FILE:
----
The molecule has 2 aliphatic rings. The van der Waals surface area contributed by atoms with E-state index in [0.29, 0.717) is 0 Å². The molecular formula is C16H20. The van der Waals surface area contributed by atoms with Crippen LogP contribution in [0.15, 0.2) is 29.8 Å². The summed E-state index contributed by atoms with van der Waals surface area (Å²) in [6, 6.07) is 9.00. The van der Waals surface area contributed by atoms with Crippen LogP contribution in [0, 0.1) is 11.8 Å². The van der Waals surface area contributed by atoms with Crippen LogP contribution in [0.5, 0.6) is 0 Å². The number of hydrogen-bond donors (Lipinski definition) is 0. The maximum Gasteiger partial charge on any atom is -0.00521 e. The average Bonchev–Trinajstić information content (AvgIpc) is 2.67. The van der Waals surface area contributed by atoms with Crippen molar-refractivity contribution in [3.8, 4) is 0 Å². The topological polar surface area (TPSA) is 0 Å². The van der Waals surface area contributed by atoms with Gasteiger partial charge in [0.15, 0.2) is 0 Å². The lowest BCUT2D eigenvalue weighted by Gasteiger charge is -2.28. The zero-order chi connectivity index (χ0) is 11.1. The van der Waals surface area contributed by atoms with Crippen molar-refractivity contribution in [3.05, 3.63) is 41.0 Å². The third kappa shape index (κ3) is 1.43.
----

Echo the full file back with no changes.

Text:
The molecule has 2 aliphatic rings. The van der Waals surface area contributed by atoms with E-state index in [0.29, 0.717) is 0 Å². The molecular formula is C16H20. The van der Waals surface area contributed by atoms with Crippen LogP contribution in [0.15, 0.2) is 29.8 Å². The summed E-state index contributed by atoms with van der Waals surface area (Å²) in [6, 6.07) is 9.00. The van der Waals surface area contributed by atoms with Crippen LogP contribution in [0, 0.1) is 11.8 Å². The van der Waals surface area contributed by atoms with Crippen LogP contribution in [0.5, 0.6) is 0 Å². The number of hydrogen-bond donors (Lipinski definition) is 0. The maximum Gasteiger partial charge on any atom is -0.00521 e. The average Bonchev–Trinajstić information content (AvgIpc) is 2.67. The van der Waals surface area contributed by atoms with Crippen molar-refractivity contribution in [3.8, 4) is 0 Å². The topological polar surface area (TPSA) is 0 Å². The van der Waals surface area contributed by atoms with Gasteiger partial charge in [0.15, 0.2) is 0 Å². The lowest BCUT2D eigenvalue weighted by Gasteiger charge is -2.28. The zero-order chi connectivity index (χ0) is 11.1. The van der Waals surface area contributed by atoms with Crippen molar-refractivity contribution in [3.05, 3.63) is 41.0 Å². The third kappa shape index (κ3) is 1.43.